The U.S. House Ethics Committee says it has gathered “overwhelming evidence” of legal violations committed by New York Republican Rep. George Santos.
- An investigative ethics committee found that George Santos fraudulently exploited his political candidacy for personal financial gain.
- He also faces a federal charge that alleges he stole the identities of campaign donors and used their credit cards for unauthorized charges.
- The House of Representatives is expected to vote on his expulsion at the end of the month.
The panel said it forwarded its findings to the Justice Department, concluding categorically that Mr. Santos cannot be trusted after a months-long investigation into his conduct.
The investigative report released Thursday reveals that Mr. Santos allegedly used campaign funds for personal expenses such as high-end retail purchases, botox and on OnlyFans, an adult content website.
Mr Santos called the findings in a tweet on X a “disgusting politicized smear” but said he would not seek re-election for a second term.
He gave no indication, however, that he would step down before his term ends next year, promising to continue his “conservative values during his remaining time in Congress.”
But a new attempt to expel him from the House was quickly launched.
The House could vote on expelling him as soon as he returns from the Thanksgiving holiday later this month.
The panel said Mr. Santos knowingly caused his campaign committee to file false or incomplete reports with the Federal Election Commission, used campaign funds for personal purposes and violated the Ethics in Government Act regarding financial disclosure statements filed with the House.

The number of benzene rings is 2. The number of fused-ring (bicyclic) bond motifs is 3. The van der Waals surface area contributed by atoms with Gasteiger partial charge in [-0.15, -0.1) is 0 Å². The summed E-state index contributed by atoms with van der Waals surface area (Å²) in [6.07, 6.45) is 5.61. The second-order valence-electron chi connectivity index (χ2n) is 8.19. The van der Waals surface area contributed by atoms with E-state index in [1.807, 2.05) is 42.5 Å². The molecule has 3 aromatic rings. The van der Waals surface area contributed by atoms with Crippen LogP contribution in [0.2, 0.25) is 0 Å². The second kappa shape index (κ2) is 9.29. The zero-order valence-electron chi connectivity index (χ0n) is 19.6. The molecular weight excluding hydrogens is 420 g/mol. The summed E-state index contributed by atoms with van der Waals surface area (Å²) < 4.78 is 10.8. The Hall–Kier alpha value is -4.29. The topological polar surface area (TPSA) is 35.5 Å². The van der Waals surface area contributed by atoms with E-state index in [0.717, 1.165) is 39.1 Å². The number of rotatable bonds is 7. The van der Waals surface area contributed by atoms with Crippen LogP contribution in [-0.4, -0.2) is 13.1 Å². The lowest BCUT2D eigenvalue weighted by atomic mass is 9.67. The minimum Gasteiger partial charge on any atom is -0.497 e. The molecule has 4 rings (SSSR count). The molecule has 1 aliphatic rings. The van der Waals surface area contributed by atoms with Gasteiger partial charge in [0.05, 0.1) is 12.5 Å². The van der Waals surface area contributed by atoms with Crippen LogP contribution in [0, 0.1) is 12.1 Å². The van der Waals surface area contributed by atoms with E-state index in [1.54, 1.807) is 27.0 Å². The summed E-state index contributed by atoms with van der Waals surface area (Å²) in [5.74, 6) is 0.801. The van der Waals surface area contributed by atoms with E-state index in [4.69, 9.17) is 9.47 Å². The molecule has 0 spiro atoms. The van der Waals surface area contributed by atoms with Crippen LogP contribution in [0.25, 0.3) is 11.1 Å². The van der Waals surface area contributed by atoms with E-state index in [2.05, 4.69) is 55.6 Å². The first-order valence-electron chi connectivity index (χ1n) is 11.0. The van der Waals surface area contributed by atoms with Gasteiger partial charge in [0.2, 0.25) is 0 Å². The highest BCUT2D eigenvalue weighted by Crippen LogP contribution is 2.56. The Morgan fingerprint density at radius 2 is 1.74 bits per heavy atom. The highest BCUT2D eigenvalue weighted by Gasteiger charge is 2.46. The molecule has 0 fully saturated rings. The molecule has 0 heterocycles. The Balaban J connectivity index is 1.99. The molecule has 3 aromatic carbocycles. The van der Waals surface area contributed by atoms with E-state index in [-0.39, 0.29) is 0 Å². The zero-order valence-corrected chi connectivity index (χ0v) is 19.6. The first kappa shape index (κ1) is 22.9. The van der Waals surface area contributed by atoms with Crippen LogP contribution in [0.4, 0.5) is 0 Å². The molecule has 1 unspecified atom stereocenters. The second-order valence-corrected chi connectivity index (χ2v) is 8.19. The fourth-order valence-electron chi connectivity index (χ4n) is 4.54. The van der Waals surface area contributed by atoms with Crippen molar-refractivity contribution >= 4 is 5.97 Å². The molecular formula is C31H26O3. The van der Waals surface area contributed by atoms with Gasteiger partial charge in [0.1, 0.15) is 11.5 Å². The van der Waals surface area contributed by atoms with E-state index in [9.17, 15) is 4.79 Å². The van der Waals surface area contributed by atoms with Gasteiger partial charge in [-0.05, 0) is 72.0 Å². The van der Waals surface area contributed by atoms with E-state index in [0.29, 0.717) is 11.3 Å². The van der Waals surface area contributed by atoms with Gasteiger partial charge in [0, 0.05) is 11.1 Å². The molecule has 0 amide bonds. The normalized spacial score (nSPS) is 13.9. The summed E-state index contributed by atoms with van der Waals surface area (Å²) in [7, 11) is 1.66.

“Representative Santos sought to fraudulently exploit every aspect of his candidacy for the House for his own personal financial gain,” an investigating subcommittee said in a 56-page report unanimously adopted by the full committee .
The report also details Santos’ lack of cooperation with the investigation and says he “evaded” requests for direct information.
“Representative Santos’ lack of candor during the investigation itself was particularly troubling,” the committee determined.
The committee investigating the allegations against Mr. Santos gave him the opportunity to submit a signed written statement, provide documents responding to the committee’s request for information and provide a sworn statement.
But he didn’t, according to the report. The information he provided, according to the commission, “includes significant inaccuracies that further reinforce the lies he told during his 2022 campaign.”
The commission’s investigative panel said that without Mr. Santos’ cooperation, it had not been able to verify whether some of the expenses reported by his campaign were legitimate.
But some expenses, at first glance, seemed unrelated to the campaign. For example, he cites US$2,281 ($3,525) spent at resorts in Atlantic City and US$1,400 ($2,163) spent at a skin spa for what one spreadsheet describes as “botox”.
The panel also identified an expense of $3,332 ($5,148) for a hotel stay, although the campaign calendar indicated he was “on leave in the Hamptons for the weekend.”
There were also taxes and hotel fees on the Las Vegas campaign credit card, at a time when Mr. Santos was telling his campaign staff that he was on his honeymoon and would not There was no corresponding campaign event on the calendar.
The investigation also focused on at least US$200,000 ($309,000) transferred from a Florida-based company, RedStone Strategies LLC, to Mr. Santos’s personal bank accounts.
The report said at least three people transferred money to RedStone after being told the money would be used for political purposes, but the funds were transferred to Mr. Santos’ personal accounts.